Pumpkin decor and jack-o’-lanterns have become ubiquitous symbols of Halloween, but how did a simple squash become a quintessential part of this American holiday? Cindy Ott explores this and other surprising stories about the pumpkin’s rise to icon status in her book, Pumpkin: The Curious History of an American Icon. Beginning with the myth of the first Thanksgiving, she shows how Americans have used the pumpkin to fulfill their desire to maintain connections to nature and to the family farm of lore, and how small farms and rural communities have been revitalized in the process. In the following excerpt from the book, Ott delves into the origins and evolution of Halloween pumpkin traditions.
When most Americans think about communing with nature, they probably do not think about celebrating Halloween, but its festivities say a lot about how Americans imagine the natural world around them. While adult costume parties and parades still define the holiday, they share the night with children walking from door to door in costumes, yelling ‘Trick or Treat!’ to be rewarded with candies from their neighbors. The tradition started in the 1920s and became more popular with post-World-War II suburbanization and the baby boom. Pumpkins ranging from a single jack o’ lantern to more elaborate displays greet neighborhood children. Some homes metamorphose into haunted-house extravaganzas, with cobwebs stretched across bushes, faux gravestones planted in yards, paper skeletons hanging from porch rafters, and glowing jack-o’-lanterns perched on doorsteps. Others highlight a country feel, with hay bales, pumpkin-headed scarecrows, cornstalks, folk-art style wooden pumpkin cutouts, and fresh pumpkins piled decoratively near potted mums.
Although the themes of death, the supernatural, and wild nature still figure prominently at Halloween, their representative ghouls are tame and benevolent by historical standards. Jack-o’-lanterns and other Halloween creatures have become childlike cartoons such as Casper the Friendly Ghost or, in other cases, nurturing, New Age caregivers. Greeting cards, toys, and books often portray the jack-o’-lantern with big round eyes and a goofy grin rather than a threatening grimace. And perhaps most significantly, instead of being a two-legged beast, the new jack-o’-lantern has, as one poet put it, nothing underneath — it is just a head. Amputating and disembodying this symbol of wild, primitive nature nullifies its danger. Without a body to propel it, the jack-o’-lantern is powerless to act on its own will and wreak havoc.
Replacing the volatile and mischievous creature depicted in early twentieth-century Halloween memorabilia is a comforting and compassionate guardian spirit. A 1999 poem offers a glimpse of this new jack-o’-lantern personality:
Pumpkin, pumpkin, pumpkin bright
When my ‘Tricks or Treats’ are said,
Will you light me to my bed,
King old father pumpkin head?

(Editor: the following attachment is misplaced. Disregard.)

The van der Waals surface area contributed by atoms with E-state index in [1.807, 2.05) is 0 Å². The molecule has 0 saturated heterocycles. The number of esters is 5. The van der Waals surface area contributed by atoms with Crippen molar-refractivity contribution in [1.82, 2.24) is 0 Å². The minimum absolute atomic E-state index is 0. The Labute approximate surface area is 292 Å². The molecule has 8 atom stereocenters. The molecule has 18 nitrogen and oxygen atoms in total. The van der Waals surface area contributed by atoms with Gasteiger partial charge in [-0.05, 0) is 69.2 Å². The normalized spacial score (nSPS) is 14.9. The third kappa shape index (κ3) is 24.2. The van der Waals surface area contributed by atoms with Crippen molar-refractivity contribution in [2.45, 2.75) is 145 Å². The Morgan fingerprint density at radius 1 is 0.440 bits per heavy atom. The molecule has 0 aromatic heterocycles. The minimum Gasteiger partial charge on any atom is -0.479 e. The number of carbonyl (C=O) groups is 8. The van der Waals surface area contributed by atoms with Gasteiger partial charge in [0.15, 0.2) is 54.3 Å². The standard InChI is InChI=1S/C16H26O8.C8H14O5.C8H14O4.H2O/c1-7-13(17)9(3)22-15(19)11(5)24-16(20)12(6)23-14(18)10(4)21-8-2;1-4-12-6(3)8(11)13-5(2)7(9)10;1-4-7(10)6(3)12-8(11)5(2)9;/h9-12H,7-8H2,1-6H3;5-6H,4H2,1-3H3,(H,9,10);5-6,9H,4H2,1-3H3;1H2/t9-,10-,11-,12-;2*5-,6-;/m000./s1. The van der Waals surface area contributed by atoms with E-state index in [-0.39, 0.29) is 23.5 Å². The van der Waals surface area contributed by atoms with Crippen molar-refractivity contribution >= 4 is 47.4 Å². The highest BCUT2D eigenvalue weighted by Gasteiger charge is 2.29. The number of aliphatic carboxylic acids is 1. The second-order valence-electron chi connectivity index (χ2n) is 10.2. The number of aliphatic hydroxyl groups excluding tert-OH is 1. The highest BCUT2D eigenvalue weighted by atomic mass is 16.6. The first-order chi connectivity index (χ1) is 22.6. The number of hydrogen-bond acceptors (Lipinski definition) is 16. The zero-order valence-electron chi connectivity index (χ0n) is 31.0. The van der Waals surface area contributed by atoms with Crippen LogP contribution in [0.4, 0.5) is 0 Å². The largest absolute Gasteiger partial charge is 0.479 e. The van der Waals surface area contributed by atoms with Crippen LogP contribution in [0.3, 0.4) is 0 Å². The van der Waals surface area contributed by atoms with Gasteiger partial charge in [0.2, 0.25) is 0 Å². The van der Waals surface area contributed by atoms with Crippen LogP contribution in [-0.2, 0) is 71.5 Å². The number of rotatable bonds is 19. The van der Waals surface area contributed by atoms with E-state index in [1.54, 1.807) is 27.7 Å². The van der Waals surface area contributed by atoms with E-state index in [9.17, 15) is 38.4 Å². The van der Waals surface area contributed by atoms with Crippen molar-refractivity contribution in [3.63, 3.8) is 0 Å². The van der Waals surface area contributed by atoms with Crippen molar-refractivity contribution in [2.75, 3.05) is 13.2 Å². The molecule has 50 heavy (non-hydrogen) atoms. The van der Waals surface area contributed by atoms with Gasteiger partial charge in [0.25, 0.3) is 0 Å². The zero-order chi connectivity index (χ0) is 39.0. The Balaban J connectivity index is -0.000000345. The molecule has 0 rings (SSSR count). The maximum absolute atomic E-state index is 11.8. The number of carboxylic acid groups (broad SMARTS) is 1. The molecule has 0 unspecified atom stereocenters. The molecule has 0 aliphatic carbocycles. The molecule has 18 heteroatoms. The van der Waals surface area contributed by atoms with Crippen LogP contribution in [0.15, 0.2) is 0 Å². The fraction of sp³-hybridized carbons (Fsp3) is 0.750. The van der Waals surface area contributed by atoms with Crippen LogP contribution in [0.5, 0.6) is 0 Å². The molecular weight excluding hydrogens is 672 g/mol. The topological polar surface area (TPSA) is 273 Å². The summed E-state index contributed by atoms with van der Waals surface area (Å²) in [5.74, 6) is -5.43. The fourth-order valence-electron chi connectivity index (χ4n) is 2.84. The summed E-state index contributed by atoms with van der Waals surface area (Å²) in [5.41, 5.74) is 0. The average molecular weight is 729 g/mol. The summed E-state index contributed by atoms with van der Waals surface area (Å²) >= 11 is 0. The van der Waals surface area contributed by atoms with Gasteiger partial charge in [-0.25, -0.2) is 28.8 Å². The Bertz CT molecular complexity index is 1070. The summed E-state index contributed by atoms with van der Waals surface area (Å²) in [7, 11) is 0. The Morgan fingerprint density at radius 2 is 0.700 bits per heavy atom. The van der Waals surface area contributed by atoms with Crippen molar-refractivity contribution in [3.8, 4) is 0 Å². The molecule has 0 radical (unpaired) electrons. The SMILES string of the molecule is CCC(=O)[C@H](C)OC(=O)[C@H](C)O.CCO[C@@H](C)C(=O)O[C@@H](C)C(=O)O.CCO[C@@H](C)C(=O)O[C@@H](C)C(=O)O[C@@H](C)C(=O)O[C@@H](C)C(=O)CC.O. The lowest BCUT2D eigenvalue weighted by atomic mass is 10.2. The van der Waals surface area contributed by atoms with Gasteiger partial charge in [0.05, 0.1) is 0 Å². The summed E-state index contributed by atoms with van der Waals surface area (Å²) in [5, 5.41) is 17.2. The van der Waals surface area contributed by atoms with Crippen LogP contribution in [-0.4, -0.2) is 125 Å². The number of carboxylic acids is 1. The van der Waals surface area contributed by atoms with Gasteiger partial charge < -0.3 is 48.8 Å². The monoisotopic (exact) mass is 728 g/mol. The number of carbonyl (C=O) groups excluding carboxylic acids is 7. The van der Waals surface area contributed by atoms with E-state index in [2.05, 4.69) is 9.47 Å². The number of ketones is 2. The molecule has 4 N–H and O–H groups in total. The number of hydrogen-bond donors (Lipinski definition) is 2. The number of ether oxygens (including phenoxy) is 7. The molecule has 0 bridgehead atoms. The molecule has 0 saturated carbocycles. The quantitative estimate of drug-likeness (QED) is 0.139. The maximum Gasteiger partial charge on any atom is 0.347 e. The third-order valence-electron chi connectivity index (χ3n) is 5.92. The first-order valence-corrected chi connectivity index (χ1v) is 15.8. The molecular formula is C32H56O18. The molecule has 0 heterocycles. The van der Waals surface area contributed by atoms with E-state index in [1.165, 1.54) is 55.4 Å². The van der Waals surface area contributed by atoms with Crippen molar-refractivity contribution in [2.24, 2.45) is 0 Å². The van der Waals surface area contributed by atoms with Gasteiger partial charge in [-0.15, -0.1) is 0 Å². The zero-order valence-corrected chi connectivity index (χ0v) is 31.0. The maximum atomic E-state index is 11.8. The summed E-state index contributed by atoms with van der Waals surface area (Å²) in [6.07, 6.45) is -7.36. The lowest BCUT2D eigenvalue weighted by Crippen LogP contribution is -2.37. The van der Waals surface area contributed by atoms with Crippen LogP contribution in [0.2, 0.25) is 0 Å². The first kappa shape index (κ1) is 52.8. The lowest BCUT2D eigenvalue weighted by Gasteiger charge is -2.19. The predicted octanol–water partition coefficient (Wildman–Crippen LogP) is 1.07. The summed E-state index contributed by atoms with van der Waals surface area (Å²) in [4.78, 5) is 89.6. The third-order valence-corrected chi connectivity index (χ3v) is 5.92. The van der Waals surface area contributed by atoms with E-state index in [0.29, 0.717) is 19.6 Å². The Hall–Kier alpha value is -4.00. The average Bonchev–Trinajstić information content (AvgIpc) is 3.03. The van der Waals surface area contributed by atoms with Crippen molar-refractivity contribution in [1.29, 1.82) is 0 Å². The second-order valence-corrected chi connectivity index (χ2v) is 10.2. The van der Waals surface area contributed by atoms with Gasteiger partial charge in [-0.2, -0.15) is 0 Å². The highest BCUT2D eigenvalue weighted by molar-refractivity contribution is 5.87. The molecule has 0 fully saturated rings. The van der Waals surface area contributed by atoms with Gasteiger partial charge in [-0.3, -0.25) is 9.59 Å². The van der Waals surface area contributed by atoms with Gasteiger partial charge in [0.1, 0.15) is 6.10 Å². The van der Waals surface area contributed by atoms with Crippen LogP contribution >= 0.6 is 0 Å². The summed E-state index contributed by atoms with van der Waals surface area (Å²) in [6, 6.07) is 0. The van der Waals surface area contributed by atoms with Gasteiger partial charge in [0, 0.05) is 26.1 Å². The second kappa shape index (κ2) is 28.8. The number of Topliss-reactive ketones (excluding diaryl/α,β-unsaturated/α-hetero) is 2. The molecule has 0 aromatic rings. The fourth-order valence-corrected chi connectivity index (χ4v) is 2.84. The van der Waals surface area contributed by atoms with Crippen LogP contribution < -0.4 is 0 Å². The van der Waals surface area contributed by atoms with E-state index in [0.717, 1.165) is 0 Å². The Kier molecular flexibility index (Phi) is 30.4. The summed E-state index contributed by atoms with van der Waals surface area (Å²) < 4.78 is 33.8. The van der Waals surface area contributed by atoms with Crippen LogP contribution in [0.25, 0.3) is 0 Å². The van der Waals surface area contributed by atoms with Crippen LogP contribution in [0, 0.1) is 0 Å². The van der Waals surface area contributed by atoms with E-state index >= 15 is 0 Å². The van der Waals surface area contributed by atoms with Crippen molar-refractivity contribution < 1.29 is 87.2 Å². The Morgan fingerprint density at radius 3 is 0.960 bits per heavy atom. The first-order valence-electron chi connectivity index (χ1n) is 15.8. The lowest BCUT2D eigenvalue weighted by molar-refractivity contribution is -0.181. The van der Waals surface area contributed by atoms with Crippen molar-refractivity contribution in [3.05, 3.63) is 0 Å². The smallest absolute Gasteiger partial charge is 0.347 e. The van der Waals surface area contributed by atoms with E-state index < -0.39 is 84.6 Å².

The transformation owes much to the rising popular beliefs in the healing power of nature. Pumpkin Light, a 1993 children’s book, is one of many tales about a pumpkin with magical powers. In the story, a jack-o’-lantern saves a boy named Angus, who was born on a day when ‘the sun rose like a shining pumpkin.’ After Angus disobeys his parents, a mean scarecrow turns the boy into a dog, and the only way he can be transformed back is for someone to carve a magic pumpkin into a jack-o’-lantern. The tale’s narrator states about Angus, ‘Sometimes he thought he could almost hear sounds from deep within the pumpkin. As if messages from the sun and the moon somehow entered through the pumpkin’s stem to rest among the silent seeds.’ At the end of the story, Angus’s mother carves the pumpkin and thereby returns the boy to his rightful form. In this fairy tale, the jack-o’-lantern offers salvation and restores the human spirit with the power of its magical forces.
The affiliation of pumpkins with children, dating back to the mid-nineteenth century, remains as powerful as ever, because the two mutually reinforce the themes of natural exuberance and goodness. Photographs of a small child sitting on or holding a pumpkin in a pumpkin patch or dressed up as a pumpkin in a Halloween costume are ubiquitous in calendars, office cubicles, studio portraits and just about every American newspaper in the month of October. Children’s stories meld one with the other. For example, ‘The Ugly Pumpkin’ (1970) mimics the classic ugly duckling tale but substitutes a ‘lopsided runt’ pumpkin that becomes a handsome jack-o’-lantern. Peter Pumpkin (1963) is a coming-of-age story about a pumpkin learning how to be a man. ‘Pumpkin’ is a common term of endearment for children. A 1995 Libby’s advertisement for canned pumpkin includes a photograph of two cheerful toddlers sitting inside a giant pumpkin, suggesting that the contents of the can are as sweet and wonderful as two rosy-cheeked babies. Both the pumpkin and the babies exude happiness and well-being.
Cindy Ott is associate professor of American studies at Saint Louis University. Learn more about Pumpkin: The Curious History of an American Icon by visiting the book’s website.
“A fascinating look at how a simple squash became mythic…a captivating book about an iconic American symbol.” —Marilyn Dahl, Shelf Awareness
“From Halloween to Thanksgiving; decorative dwarfs to 1000-pound monsters; jack-o-lanterns to pies, the pumpkin has been central to American understandings of nature, agrarian pasts, and ‘traditional’ values. An extraordinary scholar and storyteller, Cindy Ott tracks the culture that altered the very nature of the pumpkin—and in do so, tells us a revealing story about ourselves. It’s a new optic on the relation between food, environment, cultures and markets, and is not to be missed.” —Philip J. Deloria, author of Playing Indian and Indians in Unexpected Places
NBC Bay Area recently interviewed Ott: The Pumpkin Spice Story: From “Food of Last Resort” to Fall Flavor King